Rudy Ray Moore, the1970’s comedian who played the starring role of a fast-talking pimp in the 1975 film “Dolemite,” died on Sunday of complications from diabetes at the age of 81, in a nursing home in Akron, Ohio, according to CNN.com.
Moore labeled himself “The Godfather of Rap” because of the numerous hip-hop artists who used parts of his recordings in their works, performed with him or mimicked him. He influenced generations of comedians and gifted rappers with his rhyming flows and profanity-coated acts. Some of the talents included Big Daddy Kane, Dr. Dre and 2 Live Crew.
In 1999, rap artist Luther Campbell of 2 Live Crew told the Miami Herald, “People think of Black comedy and think of Eddie Murphy. They don’t realize [Moore] was the first, the biggest underground comedian of them all. I listened to him and patterned myself after him.”
Moore’s big break came with the recording of his “Dolemite” routine: Dolemite is my name/And rappin and tappin/That’s my game/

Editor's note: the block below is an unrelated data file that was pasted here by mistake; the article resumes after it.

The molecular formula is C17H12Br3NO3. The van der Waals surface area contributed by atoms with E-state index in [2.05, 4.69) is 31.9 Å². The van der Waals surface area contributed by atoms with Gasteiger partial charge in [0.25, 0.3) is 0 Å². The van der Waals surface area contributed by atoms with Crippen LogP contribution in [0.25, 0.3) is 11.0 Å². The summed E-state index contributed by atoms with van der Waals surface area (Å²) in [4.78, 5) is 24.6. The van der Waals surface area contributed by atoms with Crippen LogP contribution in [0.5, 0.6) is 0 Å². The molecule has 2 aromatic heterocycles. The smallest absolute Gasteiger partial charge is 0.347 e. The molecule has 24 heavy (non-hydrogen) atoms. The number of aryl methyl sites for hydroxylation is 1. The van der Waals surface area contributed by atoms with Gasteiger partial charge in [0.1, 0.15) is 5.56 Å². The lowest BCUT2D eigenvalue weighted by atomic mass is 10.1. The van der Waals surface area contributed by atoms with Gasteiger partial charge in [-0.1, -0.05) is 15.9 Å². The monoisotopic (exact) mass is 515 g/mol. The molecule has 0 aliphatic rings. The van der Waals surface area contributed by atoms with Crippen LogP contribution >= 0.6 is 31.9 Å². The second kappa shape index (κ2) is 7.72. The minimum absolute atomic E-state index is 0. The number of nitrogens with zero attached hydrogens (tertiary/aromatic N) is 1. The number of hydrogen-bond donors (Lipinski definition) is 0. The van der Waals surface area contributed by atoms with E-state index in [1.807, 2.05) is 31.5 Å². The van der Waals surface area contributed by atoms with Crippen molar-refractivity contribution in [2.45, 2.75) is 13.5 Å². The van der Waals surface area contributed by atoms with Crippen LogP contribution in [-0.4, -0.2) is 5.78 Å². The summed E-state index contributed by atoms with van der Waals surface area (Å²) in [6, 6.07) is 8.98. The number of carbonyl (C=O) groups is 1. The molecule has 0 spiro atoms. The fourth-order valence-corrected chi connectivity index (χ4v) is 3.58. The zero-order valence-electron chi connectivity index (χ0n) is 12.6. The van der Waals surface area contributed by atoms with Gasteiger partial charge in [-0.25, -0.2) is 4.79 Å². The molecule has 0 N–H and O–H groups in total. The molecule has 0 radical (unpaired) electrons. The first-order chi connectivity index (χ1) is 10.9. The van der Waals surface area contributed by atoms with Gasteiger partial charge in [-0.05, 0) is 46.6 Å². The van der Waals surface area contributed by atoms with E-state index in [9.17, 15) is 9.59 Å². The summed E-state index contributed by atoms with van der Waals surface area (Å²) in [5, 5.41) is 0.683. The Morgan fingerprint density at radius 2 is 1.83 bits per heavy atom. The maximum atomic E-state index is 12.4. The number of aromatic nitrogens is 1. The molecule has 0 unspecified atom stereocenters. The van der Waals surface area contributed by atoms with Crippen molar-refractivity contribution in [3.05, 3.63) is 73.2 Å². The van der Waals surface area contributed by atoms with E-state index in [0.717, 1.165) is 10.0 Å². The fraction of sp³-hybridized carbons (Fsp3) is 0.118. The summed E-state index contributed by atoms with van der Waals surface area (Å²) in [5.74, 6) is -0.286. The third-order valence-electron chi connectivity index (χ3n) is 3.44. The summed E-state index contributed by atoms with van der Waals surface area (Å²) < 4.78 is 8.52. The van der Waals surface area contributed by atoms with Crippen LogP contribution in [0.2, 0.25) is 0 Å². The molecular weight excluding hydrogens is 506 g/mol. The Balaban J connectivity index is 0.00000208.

I’m young and free/And just as bad as I wanna be.
By the time “Dolemite” appeared in theaters, he was penned the ultimate ghetto hero and his low-budget films such as “The Human Tornado,” “Petey Wheatstraw” and “The Monkey Hu$tle” were considered classics. In later years, Moore collaborated with West Coast rapper Snoop Dogg on the 2006 release of the soundtrack to “Dolemite.” Snoop once told the Los Angeles Times: “Without Rudy Ray Moore, there would be no Snoop Dogg, and that’s for real.”
Though Moore was not well known to mainstream audiences, he was a huge hit in the African-American community. He was also extremely religious, despite building a career on talking dirty.
“I wasn’t saying dirty words just to say them,” he told the Miami Herald in 1997. “It was a form of art-sketches in which I developed ghetto characters who cursed. I don’t want to be referred to as a dirty old man, rather a ghetto expressionist.”
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